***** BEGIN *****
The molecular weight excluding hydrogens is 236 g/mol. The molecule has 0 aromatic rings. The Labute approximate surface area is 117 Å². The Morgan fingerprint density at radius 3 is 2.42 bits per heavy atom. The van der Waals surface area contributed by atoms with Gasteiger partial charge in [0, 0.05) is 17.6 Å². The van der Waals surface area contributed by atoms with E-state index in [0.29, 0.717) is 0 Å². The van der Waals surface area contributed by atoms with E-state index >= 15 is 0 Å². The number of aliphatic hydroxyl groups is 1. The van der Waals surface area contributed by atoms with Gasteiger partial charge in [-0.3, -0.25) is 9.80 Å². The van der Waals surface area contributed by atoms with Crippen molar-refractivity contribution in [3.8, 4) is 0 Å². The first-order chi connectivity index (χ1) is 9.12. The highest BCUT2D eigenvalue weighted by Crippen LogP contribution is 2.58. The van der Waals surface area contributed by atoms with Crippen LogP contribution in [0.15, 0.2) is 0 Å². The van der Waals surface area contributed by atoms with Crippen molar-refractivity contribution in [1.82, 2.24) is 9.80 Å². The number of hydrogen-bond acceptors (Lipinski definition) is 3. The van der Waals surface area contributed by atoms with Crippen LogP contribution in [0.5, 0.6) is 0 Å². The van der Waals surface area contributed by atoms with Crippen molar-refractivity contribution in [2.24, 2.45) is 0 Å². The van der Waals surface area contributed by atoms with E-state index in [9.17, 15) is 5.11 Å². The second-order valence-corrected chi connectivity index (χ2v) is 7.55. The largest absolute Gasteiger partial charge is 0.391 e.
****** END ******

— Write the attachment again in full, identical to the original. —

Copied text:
The molecular weight excluding hydrogens is 236 g/mol. The molecule has 0 aromatic rings. The Labute approximate surface area is 117 Å². The Morgan fingerprint density at radius 3 is 2.42 bits per heavy atom. The van der Waals surface area contributed by atoms with Gasteiger partial charge in [0, 0.05) is 17.6 Å². The van der Waals surface area contributed by atoms with E-state index in [0.29, 0.717) is 0 Å². The van der Waals surface area contributed by atoms with E-state index >= 15 is 0 Å². The number of aliphatic hydroxyl groups is 1. The van der Waals surface area contributed by atoms with Gasteiger partial charge in [-0.3, -0.25) is 9.80 Å². The van der Waals surface area contributed by atoms with Crippen molar-refractivity contribution in [3.8, 4) is 0 Å². The first-order chi connectivity index (χ1) is 9.12. The highest BCUT2D eigenvalue weighted by Crippen LogP contribution is 2.58. The van der Waals surface area contributed by atoms with Crippen LogP contribution in [0.15, 0.2) is 0 Å². The van der Waals surface area contributed by atoms with Crippen molar-refractivity contribution in [1.82, 2.24) is 9.80 Å². The number of hydrogen-bond acceptors (Lipinski definition) is 3. The van der Waals surface area contributed by atoms with Crippen LogP contribution in [0.5, 0.6) is 0 Å². The van der Waals surface area contributed by atoms with Crippen molar-refractivity contribution in [2.24, 2.45) is 0 Å². The van der Waals surface area contributed by atoms with E-state index in [9.17, 15) is 5.11 Å². The second-order valence-corrected chi connectivity index (χ2v) is 7.55. The largest absolute Gasteiger partial charge is 0.391 e.